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The Lone Ranger

COOK – INN Musselburgh operating in Edinburgh & East Lothian

Scottish Charity Number: SCO40701

                                                            10th March 2019.

The Lone Ranger.

Today we tell the (more-or-less truthful) tale of the Lone Ranger, who keeps the peace of the town with weekly food donations to widows, orphans and other nice folks. Supported by his friend George, the Ranger has ridden into many a sunset with only a few Morrison’s crates and the odd bag of tatties. Also present in the story are his loving wife Janine, and several other, supporting characters whose parts will shine out as this tale is told.

 Separated from his friend George (who was celebrating his birthday by visiting family in Ireland) the Ranger heaved a sigh of resignation and put his key into the ignition. He and his beloved wife, the charming Janine, were heading out to Morrison’s again; there to receive the weekly food donation.

Traffic was kind, and as they reached the venue of the showdown, two more allies  arrived. Rhoda, who visited from the outlying regions of Dunfermline; and Sandra, hailing from the Heartlands (of the town centre). A cold wind blew the wild plastic bags around the no-man’s-land of the car park as they trailed into the Store. Over a cup of tea they discussed their strategy.

“There’s only one car today” began the Ranger, whose name was Duncan. “With the provisions loaded, I can only take one more to Granton Church Kitchens”.

The others sucked in their cheeks at the news. A discarded receipt blew like a tumbleweed over the dry shopfloor. You could almost hear a pin drop, until the wailing tones of the Store’s radio started up a tune; ‘Nya-nya-nya-nya-nya, neow, neow, neow…’. Finally, Janine broke the silence; “How about one of you two comes home with me? I’ll be feeding cats and heading out again to help with deliveries. Be warned,” she added, “it’s a Sunday bus service”.

The girls divided up the territory. Sandra would be staying with the Ranger; Rhoda would be leaving with Janine. Veg was sorted in the car park, and the two groups made for their destinations. A soft rain had begun to fall as Rhoda and Janine moseyed along to the bus stop. Soon, a number 26 came – they were on their way.

Once the Ranger arrived at Granton, he found his worst fears confirmed; his was the only vehicle! He could smell the cooking soup as he entered the church. Clive the Chef was hard at work. A loud noise, like a gunshot, came from the kitchen…                                                    The Ranger, fearless and huge, stalked into the cooking area – to find a spent film cartridge rolling on the floor. This could only mean one thing; the Pastor and his son Eoin had ridden into town, and were filming the ‘Cook-Inn’ working day!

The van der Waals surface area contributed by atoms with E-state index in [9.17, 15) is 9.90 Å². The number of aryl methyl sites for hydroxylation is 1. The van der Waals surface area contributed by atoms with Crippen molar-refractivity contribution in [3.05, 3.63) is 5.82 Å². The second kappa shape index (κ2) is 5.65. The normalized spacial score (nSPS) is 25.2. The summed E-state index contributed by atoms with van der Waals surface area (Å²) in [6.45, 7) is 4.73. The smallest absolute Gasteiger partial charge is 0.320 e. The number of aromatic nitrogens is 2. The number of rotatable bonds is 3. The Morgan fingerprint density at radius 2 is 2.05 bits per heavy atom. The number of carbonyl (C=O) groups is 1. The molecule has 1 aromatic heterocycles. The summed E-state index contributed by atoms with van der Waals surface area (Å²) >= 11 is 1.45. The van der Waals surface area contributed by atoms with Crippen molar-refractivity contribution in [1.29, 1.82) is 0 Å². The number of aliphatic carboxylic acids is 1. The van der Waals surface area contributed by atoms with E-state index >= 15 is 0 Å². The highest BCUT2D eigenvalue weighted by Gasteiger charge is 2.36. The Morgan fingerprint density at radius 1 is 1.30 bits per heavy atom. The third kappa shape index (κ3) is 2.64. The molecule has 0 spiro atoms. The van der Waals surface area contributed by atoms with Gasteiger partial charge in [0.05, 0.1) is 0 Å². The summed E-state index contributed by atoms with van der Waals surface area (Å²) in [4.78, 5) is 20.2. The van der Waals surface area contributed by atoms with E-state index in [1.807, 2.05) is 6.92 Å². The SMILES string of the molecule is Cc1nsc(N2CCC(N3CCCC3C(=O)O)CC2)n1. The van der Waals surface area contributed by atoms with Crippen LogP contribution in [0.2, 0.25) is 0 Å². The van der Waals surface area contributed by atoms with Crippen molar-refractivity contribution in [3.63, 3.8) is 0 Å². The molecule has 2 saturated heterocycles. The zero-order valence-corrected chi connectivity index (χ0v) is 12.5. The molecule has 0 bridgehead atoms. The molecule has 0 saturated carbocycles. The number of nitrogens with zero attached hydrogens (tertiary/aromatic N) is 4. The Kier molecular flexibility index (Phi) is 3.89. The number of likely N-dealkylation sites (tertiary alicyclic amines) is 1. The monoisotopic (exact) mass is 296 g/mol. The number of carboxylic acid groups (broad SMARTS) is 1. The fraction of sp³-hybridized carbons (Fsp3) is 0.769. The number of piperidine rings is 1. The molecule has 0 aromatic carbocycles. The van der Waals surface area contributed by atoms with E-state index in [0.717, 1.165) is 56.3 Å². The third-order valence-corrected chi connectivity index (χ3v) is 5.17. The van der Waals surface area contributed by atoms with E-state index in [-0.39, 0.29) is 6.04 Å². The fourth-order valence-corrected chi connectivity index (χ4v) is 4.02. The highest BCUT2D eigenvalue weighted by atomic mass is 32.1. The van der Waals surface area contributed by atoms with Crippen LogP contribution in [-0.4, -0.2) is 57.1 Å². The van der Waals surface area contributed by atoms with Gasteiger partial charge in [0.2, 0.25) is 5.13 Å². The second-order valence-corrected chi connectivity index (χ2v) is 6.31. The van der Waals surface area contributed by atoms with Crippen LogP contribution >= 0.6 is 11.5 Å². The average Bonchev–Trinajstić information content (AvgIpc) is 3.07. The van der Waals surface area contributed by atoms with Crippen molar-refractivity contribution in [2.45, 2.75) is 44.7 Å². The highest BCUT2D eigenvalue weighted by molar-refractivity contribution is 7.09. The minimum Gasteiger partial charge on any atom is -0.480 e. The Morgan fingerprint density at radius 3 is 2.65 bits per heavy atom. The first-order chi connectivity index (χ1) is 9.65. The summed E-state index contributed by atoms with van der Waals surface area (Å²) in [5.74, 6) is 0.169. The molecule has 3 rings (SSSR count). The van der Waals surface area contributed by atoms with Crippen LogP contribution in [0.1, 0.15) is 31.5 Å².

Eoin helped Sandra and Ranger Duncan bag up the 31 gifts of veg and fruit for this week’s recipients, using the ‘hot-table method’ described in previous blogs. Meanwhile, in the kitchens, the Pastor and Clive worked on. Pretty soon a clearer picture of the group’s endeavours began to shine forth. Soup was served to the intrepid clan, and the Pastor and Duncan delivered the first run. This was to the ever-ready Fred, whose family took in several veg-filled bags and soup for subsequent delivery around the local area. The huge, barking dog Barney signalled his excitement at having visitors; but soon, the Pastor had to go.

‘We had no time’ (he might’ve said). And the Ranger might have replied;

‘Don’t let the sun go down on you here’…(but they probably didn’t).

Back at the Ranch, after catching a lucky second bus home, Janine phoned the Ranger to tell him the unfortunate news – after feeding cats, the expected transport into town did not arrive! Such is life on the frontier (of an East Lothian village). Their first chance to get back to assist the troops was going to be 4pm. Duncan made a brave (or impetuous) decision: ‘Stay there. I’ll finish the runs with Adele (Musselburgh’s Pedestrian Powerhouse) and the faithful Sandra. I will see you both later. Look after old Sherlock Romes for me.

Perhaps brushing away a sentimental tear (but probably not), Janine conveyed the Ranger’s decision to her friend. They decided to… give the ancient cat a couple of treats to cheer him, and to put the kettle on. Sherlock’s huge brother, Reiver, thundered gratefully in and out of the catflap while the women brewed. Romes himself, having a ‘slow’ day, settled in for a quiet nap.

Hours passed until, at dusk, the sound of a Volkswagen Polo erupted into the cul de sac. The Ranger got out and staggered into the Ranch. ‘It’s done’, he called. The women heaved a sigh of relief. Nevermore (until next weekend) would a dastardly deficit of volunteers trouble the town.

‘Great’, said Janine. ‘Now you can drop the girls off after a wee cuppa’!

And this, of course, the faithful Ranger did… 

God bless, all. See you next week – Janine and Cats. xx

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